The simple answer to using reverb when mastering music is NO!

This is because one of the rules of thumb about audio mastering is you shouldn't think of using reverberation since it has the potential to make your music muddy and ruin the mixing engineer's mix.


▶ Experimenting With Reverb When Mastering Music

If you are that HARD PRESSED to be experimental you can try filtering out the reverb's low end by using reverb as a send effect and finally adjust the reverb's return level to get the right amount of the reverberation effect.

Better yet, you can apply reverb only to the SIDES of your music via the use of MID/SIDE processing.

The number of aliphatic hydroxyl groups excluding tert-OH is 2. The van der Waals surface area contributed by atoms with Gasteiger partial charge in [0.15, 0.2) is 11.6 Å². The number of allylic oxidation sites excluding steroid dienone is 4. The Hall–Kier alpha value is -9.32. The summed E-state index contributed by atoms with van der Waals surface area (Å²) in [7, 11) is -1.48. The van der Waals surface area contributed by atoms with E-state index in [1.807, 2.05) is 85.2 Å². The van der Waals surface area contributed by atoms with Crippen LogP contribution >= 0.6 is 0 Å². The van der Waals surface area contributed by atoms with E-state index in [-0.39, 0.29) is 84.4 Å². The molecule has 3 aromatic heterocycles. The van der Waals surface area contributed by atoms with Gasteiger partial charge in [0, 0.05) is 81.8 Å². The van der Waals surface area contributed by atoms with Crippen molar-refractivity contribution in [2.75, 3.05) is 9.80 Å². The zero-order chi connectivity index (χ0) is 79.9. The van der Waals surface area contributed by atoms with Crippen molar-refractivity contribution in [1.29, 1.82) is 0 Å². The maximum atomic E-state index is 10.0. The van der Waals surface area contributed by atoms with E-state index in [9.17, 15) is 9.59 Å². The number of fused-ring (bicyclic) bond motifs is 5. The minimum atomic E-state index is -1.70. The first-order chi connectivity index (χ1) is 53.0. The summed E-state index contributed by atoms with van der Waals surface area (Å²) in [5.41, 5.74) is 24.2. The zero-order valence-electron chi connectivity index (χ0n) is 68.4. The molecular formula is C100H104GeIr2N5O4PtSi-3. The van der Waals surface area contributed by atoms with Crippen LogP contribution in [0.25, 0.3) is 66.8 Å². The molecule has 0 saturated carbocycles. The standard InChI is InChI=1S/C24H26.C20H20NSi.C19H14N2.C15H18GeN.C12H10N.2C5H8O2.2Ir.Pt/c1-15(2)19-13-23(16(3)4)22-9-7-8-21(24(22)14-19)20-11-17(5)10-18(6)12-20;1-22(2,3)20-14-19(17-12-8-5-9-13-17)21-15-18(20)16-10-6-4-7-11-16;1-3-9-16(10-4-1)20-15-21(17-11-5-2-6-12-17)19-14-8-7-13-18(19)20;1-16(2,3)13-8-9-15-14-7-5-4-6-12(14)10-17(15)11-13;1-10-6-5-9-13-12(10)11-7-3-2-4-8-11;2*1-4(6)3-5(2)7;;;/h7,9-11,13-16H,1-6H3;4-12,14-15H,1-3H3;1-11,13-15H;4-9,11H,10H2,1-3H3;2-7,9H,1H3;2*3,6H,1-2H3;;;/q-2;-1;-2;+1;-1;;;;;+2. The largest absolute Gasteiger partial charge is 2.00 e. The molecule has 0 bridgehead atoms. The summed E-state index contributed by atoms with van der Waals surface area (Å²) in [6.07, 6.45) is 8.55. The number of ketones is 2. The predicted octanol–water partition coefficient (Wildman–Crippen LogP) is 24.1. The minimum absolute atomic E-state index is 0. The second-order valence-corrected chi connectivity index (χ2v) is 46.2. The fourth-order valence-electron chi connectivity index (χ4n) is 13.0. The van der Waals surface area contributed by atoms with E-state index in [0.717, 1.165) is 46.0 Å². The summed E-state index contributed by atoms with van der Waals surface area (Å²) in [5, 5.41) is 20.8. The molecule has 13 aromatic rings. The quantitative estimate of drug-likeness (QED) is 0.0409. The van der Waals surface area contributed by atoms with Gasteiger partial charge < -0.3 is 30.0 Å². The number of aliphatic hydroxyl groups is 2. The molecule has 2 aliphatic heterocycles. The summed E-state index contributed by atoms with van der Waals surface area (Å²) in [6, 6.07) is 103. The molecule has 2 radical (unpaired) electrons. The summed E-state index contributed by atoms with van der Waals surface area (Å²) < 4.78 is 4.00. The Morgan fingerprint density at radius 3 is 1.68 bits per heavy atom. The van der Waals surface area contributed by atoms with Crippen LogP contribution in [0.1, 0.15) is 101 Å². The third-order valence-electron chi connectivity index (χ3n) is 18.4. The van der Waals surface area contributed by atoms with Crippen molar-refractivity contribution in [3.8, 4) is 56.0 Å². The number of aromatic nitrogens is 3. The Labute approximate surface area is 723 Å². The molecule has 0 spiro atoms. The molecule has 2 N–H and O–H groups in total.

Another situation were you could attempt to use reverb is in the event of stem mastering. Maybe, you could add a slight amount of reverberation to one of the stem mastering tracks (yes, that sort of thing).

However, all these techniques might be similar to shooting yourself in the foot so proceed with caution.

In a nutshell, if you are one of those unheard of geniuses go ahead and show the world why you are the smartest experimental mastering engineer in the entire universe. Reverb does the trick, isn't it?


Genres Of Music Were You Can Use Reverb When Mastering

If you are mastering some genres of music then perhaps a slight touch of reverb will enhance the overall ambiance and it just might as well add a little bit of life to the music.

Speaking of which, the following is a list of genres of music where you can use reverb as part of your mastering session:
  • Orchestral Music
  • Chamber Music
  • A Capella Music
  • *ASMR (if you consider this as music to your ears then add that to the list)

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